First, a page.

"Mr. Jamieson," I said, when we found ourselves alone after dinner that night, "the inquest yesterday seemed to me the merest recapitulation of things that were already known. It developed nothing new beyond the story of Doctor Stewart's, and that was volunteered."
"An inquest is only a necessary formality, Miss Innes," he replied. "Unless a crime is committed in the open, the inquest does nothing beyond getting evidence from witnesses while events are still in their minds. The police step in later. You and I both know how many important things never transpired. For instance: the dead man had no key, and yet Miss Gertrude testified to a fumbling at the lock, and then the opening of the door. The piece of evidence you mention, Doctor Stewart's story, is one of those things we have to take cautiously: the doctor has a patient who wears black and does not raise her veil. Why, it is the typical mysterious lady! Then the good doctor comes across Arnold Armstrong, who was a graceless scamp—de mortuis—what's the rest of it?—and he is quarreling with a lady in black. Behold, says the doctor, they are one and the same."
"Why was Mr. Bailey not present at the inquest?"
The detective's expression was peculiar.
"Because his physician testified that he is ill, and unable to leave his bed."
"Ill!" I exclaimed. "Why, neither Halsey nor Gertrude has told me that."
"There are more things than that, Miss Innes, that are puzzling. Bailey gives the impression that he knew nothing of the crash at the bank until he read it in the paper Monday night, and that he went back and surrendered himself immediately. I do not believe it. Jonas, the watchman at the Traders' Bank, tells a different story. He says that on the Thursday night before, about eight-thirty, Bailey went back to the bank. Jonas admitted him, and he says the cashier was in a state almost of collapse. Bailey worked until midnight, then he closed the vault and went away. The occurrence was so unusual that the watchman pondered over it an the rest of the night. What did Bailey do when he went back to the Knickerbocker apartments that night? He packed a suit-case ready for instant departure. But he held off too long; he waited for something. My personal opinion is that he waited to see Miss Gertrude before flying from the country. Then, when he had shot down Arnold Armstrong that night, he had to choose between two evils. He did the thing that would immediately turn public opinion in his favor, and surrendered himself, as an innocent man. The strongest thing against him is his preparation for flight, and his deciding to come back after the murder of Arnold Armstrong. He was shrewd enough to disarm suspicion as to the graver charge?"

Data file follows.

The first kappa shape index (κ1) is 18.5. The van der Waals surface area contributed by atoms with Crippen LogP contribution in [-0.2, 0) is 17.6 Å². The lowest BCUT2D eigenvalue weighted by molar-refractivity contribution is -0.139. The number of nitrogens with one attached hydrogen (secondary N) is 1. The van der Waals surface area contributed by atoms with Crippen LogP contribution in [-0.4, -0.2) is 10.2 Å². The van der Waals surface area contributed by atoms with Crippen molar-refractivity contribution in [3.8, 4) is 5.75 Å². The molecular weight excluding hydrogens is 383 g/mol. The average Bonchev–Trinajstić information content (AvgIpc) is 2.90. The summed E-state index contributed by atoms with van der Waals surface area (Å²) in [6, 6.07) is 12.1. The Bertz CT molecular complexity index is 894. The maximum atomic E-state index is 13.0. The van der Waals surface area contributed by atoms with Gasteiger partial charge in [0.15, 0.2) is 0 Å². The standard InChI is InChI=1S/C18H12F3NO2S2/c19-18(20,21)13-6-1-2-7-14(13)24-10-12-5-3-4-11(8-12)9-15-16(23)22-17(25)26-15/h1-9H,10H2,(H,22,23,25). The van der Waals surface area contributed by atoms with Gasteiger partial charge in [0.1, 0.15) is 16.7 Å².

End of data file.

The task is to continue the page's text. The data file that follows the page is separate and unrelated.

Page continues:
The evening dragged along slowly. Mrs. Watson came to my bedroom before I went to bed and asked if I had any arnica. She showed me a badly swollen hand, with reddish streaks running toward the elbow; she said it was the hand she had hurt the night of the murder a week before, and that she had not slept well since. It looked to me as if it might be serious, and I told her to let Doctor Stewart see it.
The next morning Mrs. Watson went up to town on the eleven train, and was admitted to the Charity Hospital. She was suffering from blood-poisoning. I fully meant to go up and see her there, but other things drove her entirely from my mind. I telephoned to the hospital that day, however, and ordered a private room for her, and whatever comforts she might be allowed.
Mrs. Armstrong arrived Monday evening with her husband's body, and the services were set for the next day. The house on Chestnut Street, in town, had been opened, and Tuesday morning Louise left us to go home. She sent for me before she went, and I saw she had been crying.
"How can I thank you, Miss Innes?" she said. "You have taken me on faith, and—you have not asked me any questions. Some time, perhaps, I can tell you; and when that time comes, you will all despise me,—Halsey, too."